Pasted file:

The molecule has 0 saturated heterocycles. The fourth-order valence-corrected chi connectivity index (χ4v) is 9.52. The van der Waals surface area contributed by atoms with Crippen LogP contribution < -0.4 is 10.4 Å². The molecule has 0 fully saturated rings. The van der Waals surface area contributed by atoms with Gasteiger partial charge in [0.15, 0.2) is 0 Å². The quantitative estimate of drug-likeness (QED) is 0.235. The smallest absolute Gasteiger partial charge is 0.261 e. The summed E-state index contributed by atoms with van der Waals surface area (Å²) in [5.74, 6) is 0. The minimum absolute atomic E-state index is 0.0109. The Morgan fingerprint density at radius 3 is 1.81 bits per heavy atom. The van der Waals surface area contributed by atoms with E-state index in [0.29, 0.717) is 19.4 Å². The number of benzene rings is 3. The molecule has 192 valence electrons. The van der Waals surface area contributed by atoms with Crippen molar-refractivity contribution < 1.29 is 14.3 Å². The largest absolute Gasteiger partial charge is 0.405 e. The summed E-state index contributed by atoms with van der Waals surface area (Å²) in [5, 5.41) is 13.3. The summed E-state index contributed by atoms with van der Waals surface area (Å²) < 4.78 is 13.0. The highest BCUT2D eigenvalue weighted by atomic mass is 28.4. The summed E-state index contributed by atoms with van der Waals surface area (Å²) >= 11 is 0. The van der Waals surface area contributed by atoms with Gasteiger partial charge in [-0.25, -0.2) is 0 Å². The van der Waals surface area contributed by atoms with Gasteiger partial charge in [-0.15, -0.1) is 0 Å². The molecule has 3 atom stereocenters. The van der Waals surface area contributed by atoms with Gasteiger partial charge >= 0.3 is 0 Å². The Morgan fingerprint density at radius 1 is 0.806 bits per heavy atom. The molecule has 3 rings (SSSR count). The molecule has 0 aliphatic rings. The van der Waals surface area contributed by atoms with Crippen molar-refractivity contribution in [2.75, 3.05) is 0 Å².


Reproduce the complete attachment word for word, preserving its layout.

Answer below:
The molecule has 0 saturated heterocycles. The fourth-order valence-corrected chi connectivity index (χ4v) is 9.52. The van der Waals surface area contributed by atoms with Crippen LogP contribution < -0.4 is 10.4 Å². The molecule has 0 fully saturated rings. The van der Waals surface area contributed by atoms with Gasteiger partial charge in [0.15, 0.2) is 0 Å². The quantitative estimate of drug-likeness (QED) is 0.235. The smallest absolute Gasteiger partial charge is 0.261 e. The summed E-state index contributed by atoms with van der Waals surface area (Å²) in [5.74, 6) is 0. The minimum absolute atomic E-state index is 0.0109. The Morgan fingerprint density at radius 3 is 1.81 bits per heavy atom. The van der Waals surface area contributed by atoms with E-state index in [0.29, 0.717) is 19.4 Å². The number of benzene rings is 3. The molecule has 192 valence electrons. The van der Waals surface area contributed by atoms with Crippen molar-refractivity contribution < 1.29 is 14.3 Å². The largest absolute Gasteiger partial charge is 0.405 e. The summed E-state index contributed by atoms with van der Waals surface area (Å²) in [5, 5.41) is 13.3. The summed E-state index contributed by atoms with van der Waals surface area (Å²) < 4.78 is 13.0. The highest BCUT2D eigenvalue weighted by atomic mass is 28.4. The summed E-state index contributed by atoms with van der Waals surface area (Å²) >= 11 is 0. The van der Waals surface area contributed by atoms with Gasteiger partial charge in [-0.25, -0.2) is 0 Å². The van der Waals surface area contributed by atoms with Gasteiger partial charge in [-0.15, -0.1) is 0 Å². The molecule has 3 atom stereocenters. The van der Waals surface area contributed by atoms with Gasteiger partial charge >= 0.3 is 0 Å². The Morgan fingerprint density at radius 1 is 0.806 bits per heavy atom. The molecule has 3 rings (SSSR count). The molecule has 0 aliphatic rings. The van der Waals surface area contributed by atoms with Crippen molar-refractivity contribution in [2.75, 3.05) is 0 Å².